By Russ and Tiña De Maris
One of the more frustrating aspects of RVing can be dealing with odors in your bathroom. Chemical manufacturers have made tons of money selling a variety of brews and drop-ins, all said to eliminate the odors, and largely emptying pocketbooks. At times the real problem isn’t so much what’s in the black water tank, but a poor seal at the bottom of the toilet that allows that black tank odor to migrate back up into your bathroom.
An oft-cited culprit: the blade valve used in many RV toilets. The blade valve rests at the bottom of the toilet bowl. Its function is to hold water in the toilet bowl and to prevent gases from coming back up. Step on the toilet evacuation pedal, the blade swings back, allowing the contents to drop. Lift up off the pedal, the blade swings back, forming a water- and gas-tight seal. Or so it goes in theory.
In practice, however, things can happen to prevent the valve from making a tight seal. RVers have thrown up all sorts of “fixes” for this problem — they’re a staple of RV forum group discussions. Very often a “cure” that’s shared is to open the blade valve and then apply some sort of grease —often advised is petroleum jelly — to the rubber seal that the blade valve seats in.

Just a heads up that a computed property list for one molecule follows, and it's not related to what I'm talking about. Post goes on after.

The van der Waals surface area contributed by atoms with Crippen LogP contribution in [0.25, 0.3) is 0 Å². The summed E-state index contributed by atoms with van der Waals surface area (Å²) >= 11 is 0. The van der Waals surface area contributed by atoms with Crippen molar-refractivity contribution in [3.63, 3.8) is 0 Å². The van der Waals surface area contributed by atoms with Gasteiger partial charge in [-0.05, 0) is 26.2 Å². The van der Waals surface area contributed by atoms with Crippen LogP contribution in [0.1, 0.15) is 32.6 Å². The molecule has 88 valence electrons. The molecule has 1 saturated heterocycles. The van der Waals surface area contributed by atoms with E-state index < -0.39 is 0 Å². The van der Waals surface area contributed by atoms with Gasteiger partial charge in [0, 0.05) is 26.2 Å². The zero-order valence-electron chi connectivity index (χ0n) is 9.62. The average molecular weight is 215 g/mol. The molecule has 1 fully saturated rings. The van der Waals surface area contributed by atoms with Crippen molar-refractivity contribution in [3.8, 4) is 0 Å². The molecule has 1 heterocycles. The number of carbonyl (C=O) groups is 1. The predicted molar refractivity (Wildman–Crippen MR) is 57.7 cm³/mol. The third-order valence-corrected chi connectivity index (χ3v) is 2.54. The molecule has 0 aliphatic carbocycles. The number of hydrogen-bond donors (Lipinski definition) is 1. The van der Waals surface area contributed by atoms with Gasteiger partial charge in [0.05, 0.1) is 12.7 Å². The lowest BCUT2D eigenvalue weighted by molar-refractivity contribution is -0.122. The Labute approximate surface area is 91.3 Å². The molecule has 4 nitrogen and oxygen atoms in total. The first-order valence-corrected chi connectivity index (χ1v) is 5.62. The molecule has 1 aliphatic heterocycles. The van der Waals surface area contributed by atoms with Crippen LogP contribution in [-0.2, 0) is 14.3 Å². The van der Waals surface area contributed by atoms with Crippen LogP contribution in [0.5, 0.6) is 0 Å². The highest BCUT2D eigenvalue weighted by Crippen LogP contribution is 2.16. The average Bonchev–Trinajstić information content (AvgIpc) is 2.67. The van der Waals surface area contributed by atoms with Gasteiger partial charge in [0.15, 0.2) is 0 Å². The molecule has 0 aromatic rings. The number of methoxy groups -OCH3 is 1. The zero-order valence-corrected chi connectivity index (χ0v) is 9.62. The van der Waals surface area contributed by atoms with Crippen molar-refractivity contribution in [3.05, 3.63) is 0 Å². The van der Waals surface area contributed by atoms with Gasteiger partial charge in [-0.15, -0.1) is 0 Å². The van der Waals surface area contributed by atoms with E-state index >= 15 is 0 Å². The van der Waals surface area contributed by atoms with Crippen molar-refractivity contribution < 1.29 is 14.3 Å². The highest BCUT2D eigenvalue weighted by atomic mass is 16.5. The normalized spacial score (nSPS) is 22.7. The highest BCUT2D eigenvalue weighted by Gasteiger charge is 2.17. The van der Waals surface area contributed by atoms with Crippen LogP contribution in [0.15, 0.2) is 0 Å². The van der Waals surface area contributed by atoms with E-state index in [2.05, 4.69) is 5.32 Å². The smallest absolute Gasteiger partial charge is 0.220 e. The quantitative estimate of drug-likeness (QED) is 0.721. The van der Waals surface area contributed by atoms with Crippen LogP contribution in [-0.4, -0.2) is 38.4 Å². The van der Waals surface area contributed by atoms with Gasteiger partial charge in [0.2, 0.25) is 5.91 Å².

Please don’t follow that advice.
Putting any sort of gunk that contains a petroleum product on that rubber seal will simply cause it to degrade — and more than likely create a situation where it will leak even worse. Here’s the advice of professional RV repair technicians:
First, get a handle on the issue. Often the cause of the leak between seal and blade valve is that “foreign material” (we don’t mean stuff made in China) gets caught in the rubber seal. That unwelcome gunk can create gaps where water and gas can pass. Get rid of the foreign material and often you’ll get rid of the leak factor. Take a round toilet bowl brush in hand and step on the evacuation pedal to open the valve. Now scrub all around the rubber seal to release the junk. You may need to repeat this a few times.
Did it work? Great! No? Well, more difficult measures may need to be brought to bear. This may call for actually disassembling the toilet to access the seal and giving it a more careful and thorough cleaning. Before reassembly, coat the seal with something that will not damage the rubber seal. One recommended product is Dow Corning 111 Molykote, which is a sealing compound specifically made for use with rubber seals — the stuff won’t damage them. It’s not real cheap, but can be found on Amazon.
Push come to shove, you might even have to replace the seal. Whatever you do, pass on the petroleum.